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Why all the Bird Hate?
What is Meant by Calling an Animal Invasive?
The first time I heard birders get super upset when I began to work at raising my birding knowledge was when they talked about invasive species. Some were very passionate about this. Just recently a new person to birding commented on all the remarks toward a picture of a Starlings on a birding website. “Why all the bird hate?” He asked.
Once when I commiserated with someone who believed that House Sparrows drove her Bluebirds away. I commented that it was sad but that was nature in action. She then strongly told me I was wrong. That invasive species was foreign to the habitat it now existed in, therefore it was acting against nature. Again, bird hate.
Referring to any bird or other animal is invasive has deliberate negative connotations. It is a buzz word for unwanted and in some way evil. Local birders, environmental groups as well as state and federal agencies have weighed in on the invasive and have found them somehow not part of nature they think should be protected. There are even articles about people that have taken this very seriously, doing their bit to get rid of the hated invasive.
It’s About Being Motivated
When talking about invasive birds, those spreading the hate, so to speak, are doing so for four general reasons that are often interrelated.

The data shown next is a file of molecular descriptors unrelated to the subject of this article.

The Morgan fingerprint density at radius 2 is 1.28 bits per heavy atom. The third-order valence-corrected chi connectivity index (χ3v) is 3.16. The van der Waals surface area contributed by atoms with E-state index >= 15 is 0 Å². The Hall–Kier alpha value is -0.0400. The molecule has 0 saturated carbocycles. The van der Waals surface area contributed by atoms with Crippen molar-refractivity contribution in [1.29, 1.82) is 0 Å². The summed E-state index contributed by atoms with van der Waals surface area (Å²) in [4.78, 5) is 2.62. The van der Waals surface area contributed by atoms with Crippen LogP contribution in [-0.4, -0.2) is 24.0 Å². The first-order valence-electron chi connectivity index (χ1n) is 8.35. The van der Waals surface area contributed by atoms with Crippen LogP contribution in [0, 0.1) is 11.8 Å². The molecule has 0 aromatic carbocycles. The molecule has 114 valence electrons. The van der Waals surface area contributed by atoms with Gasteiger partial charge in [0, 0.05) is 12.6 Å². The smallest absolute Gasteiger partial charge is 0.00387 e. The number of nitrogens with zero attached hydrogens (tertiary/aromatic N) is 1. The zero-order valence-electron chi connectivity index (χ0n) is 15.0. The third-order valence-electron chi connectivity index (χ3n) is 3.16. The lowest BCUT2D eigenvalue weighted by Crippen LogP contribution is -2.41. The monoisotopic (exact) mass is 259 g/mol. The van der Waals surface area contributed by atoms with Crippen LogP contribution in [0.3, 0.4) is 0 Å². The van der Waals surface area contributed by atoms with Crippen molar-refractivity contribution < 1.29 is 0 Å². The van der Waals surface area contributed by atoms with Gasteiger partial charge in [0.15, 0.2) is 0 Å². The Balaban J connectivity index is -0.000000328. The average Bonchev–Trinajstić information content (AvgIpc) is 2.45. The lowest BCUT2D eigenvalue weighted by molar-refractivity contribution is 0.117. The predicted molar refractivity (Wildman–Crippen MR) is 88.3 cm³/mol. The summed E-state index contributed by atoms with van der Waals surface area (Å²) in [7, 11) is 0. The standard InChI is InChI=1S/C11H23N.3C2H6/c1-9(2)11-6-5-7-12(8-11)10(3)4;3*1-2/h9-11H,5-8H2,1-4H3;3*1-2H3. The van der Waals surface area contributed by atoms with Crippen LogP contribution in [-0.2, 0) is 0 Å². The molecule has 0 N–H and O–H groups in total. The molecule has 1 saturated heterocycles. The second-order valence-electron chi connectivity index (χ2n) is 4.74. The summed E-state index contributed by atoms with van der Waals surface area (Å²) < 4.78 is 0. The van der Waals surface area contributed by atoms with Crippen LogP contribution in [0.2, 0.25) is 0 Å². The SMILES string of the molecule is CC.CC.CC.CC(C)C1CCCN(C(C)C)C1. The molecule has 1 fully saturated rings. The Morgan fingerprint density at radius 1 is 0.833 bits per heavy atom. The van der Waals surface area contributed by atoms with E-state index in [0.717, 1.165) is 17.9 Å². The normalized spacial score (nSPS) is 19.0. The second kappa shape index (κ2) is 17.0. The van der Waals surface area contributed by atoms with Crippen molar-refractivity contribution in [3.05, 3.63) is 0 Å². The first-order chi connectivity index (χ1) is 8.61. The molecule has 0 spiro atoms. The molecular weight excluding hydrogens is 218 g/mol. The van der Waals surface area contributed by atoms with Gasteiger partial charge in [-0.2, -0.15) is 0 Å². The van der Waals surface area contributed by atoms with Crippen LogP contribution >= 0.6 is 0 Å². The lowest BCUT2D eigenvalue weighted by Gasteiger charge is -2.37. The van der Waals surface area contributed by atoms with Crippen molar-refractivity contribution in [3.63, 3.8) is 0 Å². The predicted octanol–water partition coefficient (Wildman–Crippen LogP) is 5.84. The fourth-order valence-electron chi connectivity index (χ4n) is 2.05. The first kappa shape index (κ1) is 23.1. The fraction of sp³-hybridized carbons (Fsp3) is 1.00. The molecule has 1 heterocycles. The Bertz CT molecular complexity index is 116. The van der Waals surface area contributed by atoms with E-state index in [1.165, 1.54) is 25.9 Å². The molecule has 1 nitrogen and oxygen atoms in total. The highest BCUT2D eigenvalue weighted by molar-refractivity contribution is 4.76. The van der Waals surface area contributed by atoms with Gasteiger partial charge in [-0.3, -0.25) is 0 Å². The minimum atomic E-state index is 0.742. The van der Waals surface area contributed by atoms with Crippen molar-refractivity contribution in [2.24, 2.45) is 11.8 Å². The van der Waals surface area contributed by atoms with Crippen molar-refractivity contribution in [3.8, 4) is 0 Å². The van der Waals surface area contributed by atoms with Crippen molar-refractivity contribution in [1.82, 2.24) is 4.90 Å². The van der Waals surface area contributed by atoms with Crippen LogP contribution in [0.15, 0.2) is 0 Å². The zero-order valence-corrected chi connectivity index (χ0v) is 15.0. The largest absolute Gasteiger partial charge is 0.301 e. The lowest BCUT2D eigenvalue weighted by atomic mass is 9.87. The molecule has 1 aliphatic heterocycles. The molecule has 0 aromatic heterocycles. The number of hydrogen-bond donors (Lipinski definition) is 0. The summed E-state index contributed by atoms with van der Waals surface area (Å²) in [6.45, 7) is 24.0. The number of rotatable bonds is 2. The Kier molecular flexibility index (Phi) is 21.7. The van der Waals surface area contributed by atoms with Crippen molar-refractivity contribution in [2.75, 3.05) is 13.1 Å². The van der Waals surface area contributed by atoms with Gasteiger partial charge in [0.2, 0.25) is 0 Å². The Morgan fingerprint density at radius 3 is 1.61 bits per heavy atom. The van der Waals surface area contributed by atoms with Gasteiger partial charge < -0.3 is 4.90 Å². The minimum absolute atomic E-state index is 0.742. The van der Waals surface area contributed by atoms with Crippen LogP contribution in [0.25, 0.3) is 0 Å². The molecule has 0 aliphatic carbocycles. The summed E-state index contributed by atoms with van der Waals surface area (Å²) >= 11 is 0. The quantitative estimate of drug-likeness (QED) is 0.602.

- The invasive species is out competing another.
This has been the rallying cry for saving the Spotted Owl from Barred Owls that have moved into Spotted Owl territorial ranges. The Spotted Owl is an endangered very specialized bird that has lived in old growth forests of the northwest. The vacuum left by their declines have drawn Barred Owls into the area, so many environmental groups and wildlife management authorities advocate killing any Barred Owl that moves into specified areas.
Mallard Ducks are birds that have spread to all parts of the world. Their spread seems to have happened naturally in ancient times. The Mallard is the direct ancestor of all domestic duck breeds except the Muscovy and many wild species. The invasive designation has to do with their willingness to breed with any duck domestic or wild. This breeding as lead to hybridization of species such as the American Black Duck, the Mottled Duck, the Hawaiian Duck and the Mexican Duck among others, which are relatives of the Mallard. Ownership of Mallards is presently banned in Florida to protect Mottled Ducks from further genetic pollution. An explanation of the ban has been published by Florida Wildlife.